6. Jonathan Heathcote & Fabrizio Perri & Giovanni L. Violante, 2009. "Unequal We Stand: An Empirical Analysis of Economic Inequality in the United States, 1967-2006," NBER Working Papers 15483, National Bureau of Economic Research, Inc.
  7. Juillard, Michel & Laxton, Douglas & McAdam, Peter & Pioro, Hope, 1998. "An algorithm competition: First-order iterations versus Newton-based techniques," Journal of Economic Dynamics and Control, Elsevier, vol. 22(8-9), pages 1291-1318, August.
  8. Barro, Robert, 2006. "Rare Disasters and Asset Markets in the Twentieth Century," Scholarly Articles 3208215, Harvard University Department of Economics.
  9. Benjamin J. Keys & Tanmoy Mukherjee & Amit Seru & Vikrant Vig, 2010. "Did Securitization Lead to Lax Screening? Evidence from Subprime Loans," The Quarterly Journal of Economics, MIT Press, vol. 125(1), pages 307-362, February.
  10. Davig, Troy & Leeper, Eric M. & Walker, Todd B., 2010. ""Unfunded liabilities" and uncertain fiscal financing," Journal of Monetary Economics, Elsevier, vol. 57(5), pages 600-619, July.
  11. Wojciech Kopczuk & Emmanuel Saez & Jae Song, 2010. "Earnings Inequality and Mobility in the United States: Evidence from Social Security Data since 1937," The Quarterly Journal of Economics, MIT Press, vol. 125(1), pages 91-128, February.
Full references (including those not matched with items on IDEAS)

Citations

Blog mentions

As found by EconAcademics.org, the blog aggregator for Economics research:
  1. Inequality & the crisis
    by chris dillow in Stumbling and Mumbling on 2012-03-08 12:52:12
  2. Quels liens entre inégalités, redistribution et croissance ?
    by ? in D'un champ l'autre on 2014-02-28 15:05:00
  3. Doit-on craindre la hausse des inégalités ?
    by david.marguerit@gmail.com (David Marguerit) in BS Initiative on 2013-12-03 13:44:04
Citations are extracted by the CitEc Project, subscribe to its RSS feed for this item.
as in new window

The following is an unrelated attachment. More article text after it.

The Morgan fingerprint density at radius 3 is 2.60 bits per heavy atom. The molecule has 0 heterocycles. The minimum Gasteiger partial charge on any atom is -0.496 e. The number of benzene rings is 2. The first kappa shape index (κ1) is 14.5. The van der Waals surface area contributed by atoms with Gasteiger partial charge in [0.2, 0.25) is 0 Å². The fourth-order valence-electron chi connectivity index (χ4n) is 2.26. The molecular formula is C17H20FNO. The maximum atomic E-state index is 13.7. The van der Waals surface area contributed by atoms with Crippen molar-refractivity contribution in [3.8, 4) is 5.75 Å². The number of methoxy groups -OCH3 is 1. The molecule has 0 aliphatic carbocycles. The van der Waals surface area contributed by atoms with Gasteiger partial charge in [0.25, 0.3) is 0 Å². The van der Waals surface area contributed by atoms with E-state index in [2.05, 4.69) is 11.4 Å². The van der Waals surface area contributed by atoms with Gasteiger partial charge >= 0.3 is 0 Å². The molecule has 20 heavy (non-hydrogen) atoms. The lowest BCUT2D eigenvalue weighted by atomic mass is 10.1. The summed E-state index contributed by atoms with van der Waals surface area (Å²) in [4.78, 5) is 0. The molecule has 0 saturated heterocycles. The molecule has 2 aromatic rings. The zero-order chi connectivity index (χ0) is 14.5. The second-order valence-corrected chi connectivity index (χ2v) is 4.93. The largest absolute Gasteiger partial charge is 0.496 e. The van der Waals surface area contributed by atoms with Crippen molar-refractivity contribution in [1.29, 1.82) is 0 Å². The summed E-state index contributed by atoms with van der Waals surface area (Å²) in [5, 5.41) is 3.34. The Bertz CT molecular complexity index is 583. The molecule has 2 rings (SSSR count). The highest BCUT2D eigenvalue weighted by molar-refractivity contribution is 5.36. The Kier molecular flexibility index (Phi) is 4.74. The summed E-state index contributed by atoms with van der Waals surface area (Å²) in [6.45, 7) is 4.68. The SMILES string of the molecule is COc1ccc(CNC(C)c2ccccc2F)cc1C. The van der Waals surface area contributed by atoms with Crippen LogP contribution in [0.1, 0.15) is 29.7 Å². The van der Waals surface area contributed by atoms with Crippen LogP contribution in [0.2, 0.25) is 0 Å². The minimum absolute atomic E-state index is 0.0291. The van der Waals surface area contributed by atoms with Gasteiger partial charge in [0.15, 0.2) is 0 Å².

Cited by:
This item has more than 25 citations. To prevent cluttering this page, these citations are listed on a separate page.

Lists

This item is not listed on Wikipedia, on a reading list or among the top items on IDEAS.

Statistics

Access and download statistics

Corrections

When requesting a correction, please mention this item's handle: RePEc:cpr:ceprdp:8179. See general information about how to correct material in RePEc.

For technical questions regarding this item, or to correct its authors, title, abstract, bibliographic or download information, contact: ().

If you have authored this item and are not yet registered with RePEc, we encourage you to do it here. This allows to link your profile to this item. It also allows you to accept potential citations to this item that we are uncertain about.

If references are entirely missing, you can add them using this form.

If the full references list an item that is present in RePEc, but the system did not link to it, you can help with this form.

If you know of missing items citing this one, you can help us creating those links by adding the relevant references in the same way as above, for each refering item. If you are a registered author of this item, you may also want to check the "citations" tab in your profile, as there may be some citations waiting for confirmation.

Please note that corrections may take a couple of weeks to filter through the various RePEc services.